- June 19, 2008; Vancouver Sun (John Mackie)
Get Smart to Bullwinkle-Are you what you watched?...Stewart is a PhD student in education at Simon Fraser University. She has studied the effect of TV on children, but says she’s leery of attempting to draw any direct correlation between what you watch as a kid and how you behave as an adult.
“That’s one of those direct cause-and-effect type of questions that are always popular with people, and I’ve tried to steer away from that,” said Stewart, 35…
- Feb. 28, 2007; Burnaby Now
‘Detectives’ explore modern media lessons... Kym Stewart wants children to look at the things they’ve seen hundreds – maybe thousands – of times before in a whole new light.Stewart is hoping her research in media education will help youngsters become “media detectives,” putting everything from the cheerful mascots of fast-food chains and the ubiquitous logo on a pair of sneakers, to the music in a cereal ad and the soda can inconspicuously placed in a movie, under a magnifying glass….
- April 26, 2005, Press Release; SFU
Idea: Turning off the tube…April 25 to May 1 is TV Turnoff Week, when North Americans are challenged to give up their TV habit cold-turkey. SFU associate communication professor Richard Smith can comment on the event, including the recent introduction of the TV-B-GONE, a key-chain remote control capable of turning off virtually any television with the touch of a button. Education researcher Kym Stewart can talk about a six-week Tune Out campaign at a local school which aims to help students examine the impact of media on their lives.
- Monday October 13, 2003; Vancouver Sun
Children’s Health at Risk… Four-year-old Tayme gives her mom Kym Stewart a hand preparing dinner for the family instead of watching television. Stewart and a team of researchers recently developed a media education curriculum and introduced it to four North Vancouver schools. After years of studying how television can negatively affect children, Simon Fraser University researcher Kym Stewart decided not to have a television in her own home once she had a child.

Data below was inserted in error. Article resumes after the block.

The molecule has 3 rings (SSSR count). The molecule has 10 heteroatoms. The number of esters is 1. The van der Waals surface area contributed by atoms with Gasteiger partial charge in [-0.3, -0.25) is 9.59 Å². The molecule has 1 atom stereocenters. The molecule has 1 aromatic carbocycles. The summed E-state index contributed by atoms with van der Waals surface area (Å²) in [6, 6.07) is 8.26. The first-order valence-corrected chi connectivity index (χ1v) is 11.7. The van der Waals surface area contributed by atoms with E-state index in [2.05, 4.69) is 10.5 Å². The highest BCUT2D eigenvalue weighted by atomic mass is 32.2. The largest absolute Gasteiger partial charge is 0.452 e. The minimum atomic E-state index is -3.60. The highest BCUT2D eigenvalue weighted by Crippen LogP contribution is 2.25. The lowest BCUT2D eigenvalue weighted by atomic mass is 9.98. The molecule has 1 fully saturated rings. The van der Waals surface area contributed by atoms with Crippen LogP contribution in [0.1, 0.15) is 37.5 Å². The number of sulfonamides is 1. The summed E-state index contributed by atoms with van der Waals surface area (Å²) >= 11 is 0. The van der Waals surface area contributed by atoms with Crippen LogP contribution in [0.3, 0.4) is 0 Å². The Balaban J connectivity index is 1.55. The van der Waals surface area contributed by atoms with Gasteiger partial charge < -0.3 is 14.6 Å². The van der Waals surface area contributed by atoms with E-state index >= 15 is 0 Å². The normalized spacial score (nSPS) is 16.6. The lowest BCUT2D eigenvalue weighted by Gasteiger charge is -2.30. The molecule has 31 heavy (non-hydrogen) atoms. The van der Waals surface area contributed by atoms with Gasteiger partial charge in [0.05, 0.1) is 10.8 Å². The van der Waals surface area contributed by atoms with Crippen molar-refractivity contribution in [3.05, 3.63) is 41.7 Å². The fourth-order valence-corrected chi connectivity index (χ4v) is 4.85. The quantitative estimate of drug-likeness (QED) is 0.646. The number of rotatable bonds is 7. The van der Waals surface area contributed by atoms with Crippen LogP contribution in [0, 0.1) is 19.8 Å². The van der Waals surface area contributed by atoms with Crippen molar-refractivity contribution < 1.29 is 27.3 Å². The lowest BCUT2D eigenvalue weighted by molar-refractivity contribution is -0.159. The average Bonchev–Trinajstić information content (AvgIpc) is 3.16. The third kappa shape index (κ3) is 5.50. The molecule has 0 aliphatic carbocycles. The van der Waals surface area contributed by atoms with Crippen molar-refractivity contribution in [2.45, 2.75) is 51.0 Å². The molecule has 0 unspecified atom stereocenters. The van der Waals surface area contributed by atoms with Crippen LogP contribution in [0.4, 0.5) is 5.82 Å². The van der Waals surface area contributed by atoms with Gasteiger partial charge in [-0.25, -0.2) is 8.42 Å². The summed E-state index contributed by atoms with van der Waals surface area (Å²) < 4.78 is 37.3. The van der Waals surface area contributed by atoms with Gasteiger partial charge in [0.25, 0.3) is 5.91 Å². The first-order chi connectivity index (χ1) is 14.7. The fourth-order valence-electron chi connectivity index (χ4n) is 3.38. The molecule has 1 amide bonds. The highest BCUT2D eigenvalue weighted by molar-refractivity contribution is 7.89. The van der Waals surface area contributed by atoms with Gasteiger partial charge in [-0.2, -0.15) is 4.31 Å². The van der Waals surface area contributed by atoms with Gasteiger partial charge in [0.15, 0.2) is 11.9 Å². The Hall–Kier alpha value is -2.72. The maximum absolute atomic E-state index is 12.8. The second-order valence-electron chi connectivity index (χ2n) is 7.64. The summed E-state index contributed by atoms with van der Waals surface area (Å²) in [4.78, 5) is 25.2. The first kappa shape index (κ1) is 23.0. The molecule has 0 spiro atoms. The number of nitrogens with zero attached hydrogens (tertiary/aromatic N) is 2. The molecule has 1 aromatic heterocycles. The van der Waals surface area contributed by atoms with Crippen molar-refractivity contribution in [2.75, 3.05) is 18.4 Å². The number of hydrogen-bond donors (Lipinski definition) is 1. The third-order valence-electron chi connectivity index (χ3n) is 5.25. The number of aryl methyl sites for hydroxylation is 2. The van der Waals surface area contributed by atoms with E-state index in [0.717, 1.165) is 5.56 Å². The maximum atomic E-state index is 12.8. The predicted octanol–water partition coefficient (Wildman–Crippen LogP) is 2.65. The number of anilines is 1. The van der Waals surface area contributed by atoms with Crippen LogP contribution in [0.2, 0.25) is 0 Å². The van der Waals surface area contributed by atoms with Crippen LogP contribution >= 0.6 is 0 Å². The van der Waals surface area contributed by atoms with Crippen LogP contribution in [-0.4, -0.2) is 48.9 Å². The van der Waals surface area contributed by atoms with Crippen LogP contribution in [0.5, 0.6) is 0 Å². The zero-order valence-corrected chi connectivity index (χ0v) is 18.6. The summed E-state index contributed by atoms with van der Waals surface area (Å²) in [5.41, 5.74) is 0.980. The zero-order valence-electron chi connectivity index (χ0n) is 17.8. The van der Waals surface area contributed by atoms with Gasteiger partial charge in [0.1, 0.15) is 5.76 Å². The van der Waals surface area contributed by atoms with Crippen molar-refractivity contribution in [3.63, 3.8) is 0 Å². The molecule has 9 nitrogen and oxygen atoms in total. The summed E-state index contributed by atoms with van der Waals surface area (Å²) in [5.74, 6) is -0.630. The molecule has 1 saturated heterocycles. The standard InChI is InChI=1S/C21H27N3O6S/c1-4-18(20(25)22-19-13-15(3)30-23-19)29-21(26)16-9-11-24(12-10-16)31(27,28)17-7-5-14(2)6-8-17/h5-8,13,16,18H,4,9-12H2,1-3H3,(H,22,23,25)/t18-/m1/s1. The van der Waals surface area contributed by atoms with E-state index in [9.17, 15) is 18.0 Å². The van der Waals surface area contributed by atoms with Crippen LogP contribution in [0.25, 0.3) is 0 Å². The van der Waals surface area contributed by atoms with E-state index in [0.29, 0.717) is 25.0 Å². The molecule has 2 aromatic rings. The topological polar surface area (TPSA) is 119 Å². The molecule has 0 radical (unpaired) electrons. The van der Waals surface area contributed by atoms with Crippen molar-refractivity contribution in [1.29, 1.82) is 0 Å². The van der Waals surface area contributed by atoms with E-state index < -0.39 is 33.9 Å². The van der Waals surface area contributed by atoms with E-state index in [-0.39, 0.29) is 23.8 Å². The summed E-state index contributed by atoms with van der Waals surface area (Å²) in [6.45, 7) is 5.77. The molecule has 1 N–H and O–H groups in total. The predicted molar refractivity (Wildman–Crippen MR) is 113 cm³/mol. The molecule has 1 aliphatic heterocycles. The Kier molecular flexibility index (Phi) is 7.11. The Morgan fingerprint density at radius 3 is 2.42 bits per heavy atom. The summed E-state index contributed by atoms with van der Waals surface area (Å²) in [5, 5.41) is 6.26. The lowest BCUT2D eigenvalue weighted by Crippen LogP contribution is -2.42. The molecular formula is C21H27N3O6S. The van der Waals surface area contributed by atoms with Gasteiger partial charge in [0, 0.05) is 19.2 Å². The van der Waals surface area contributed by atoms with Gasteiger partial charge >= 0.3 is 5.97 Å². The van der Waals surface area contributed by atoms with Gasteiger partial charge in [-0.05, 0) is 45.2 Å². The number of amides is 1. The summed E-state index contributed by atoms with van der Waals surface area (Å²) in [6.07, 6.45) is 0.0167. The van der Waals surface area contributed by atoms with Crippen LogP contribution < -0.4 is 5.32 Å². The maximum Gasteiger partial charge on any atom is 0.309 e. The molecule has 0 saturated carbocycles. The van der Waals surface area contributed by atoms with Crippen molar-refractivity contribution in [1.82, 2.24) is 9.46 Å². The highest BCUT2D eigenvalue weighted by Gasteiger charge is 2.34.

- Oct 14, 2003, Press Release; SFU News
School bullying and childhood obesity are becoming epidemic. SFU communication professor Stephen Kline says children’s lives could be safer and healthier if the risks associated with TV watching, Internet use and video games were reduced.
- Nov 13, 2003, (Vol. 28, No.6); SFU News
The final week’s challenge allowed students to choose from making no change to going, cold turkey, screen free. Students planned alternative events and kept diaries to chart their success. Graduate student Kym Stewart, who has conducted previous studies on the effects of video games on children, says students were encouraged to explore how they use media and consider alternatives.
- June 14, 2001, (Vol . 21, No. 4); SFU News
A recent survey of 728 B.C. teens found they spend more than one-third of their time using media, much of it with two or more media sources in their own bedrooms. Media includes everything from telephones and TV to the Internet.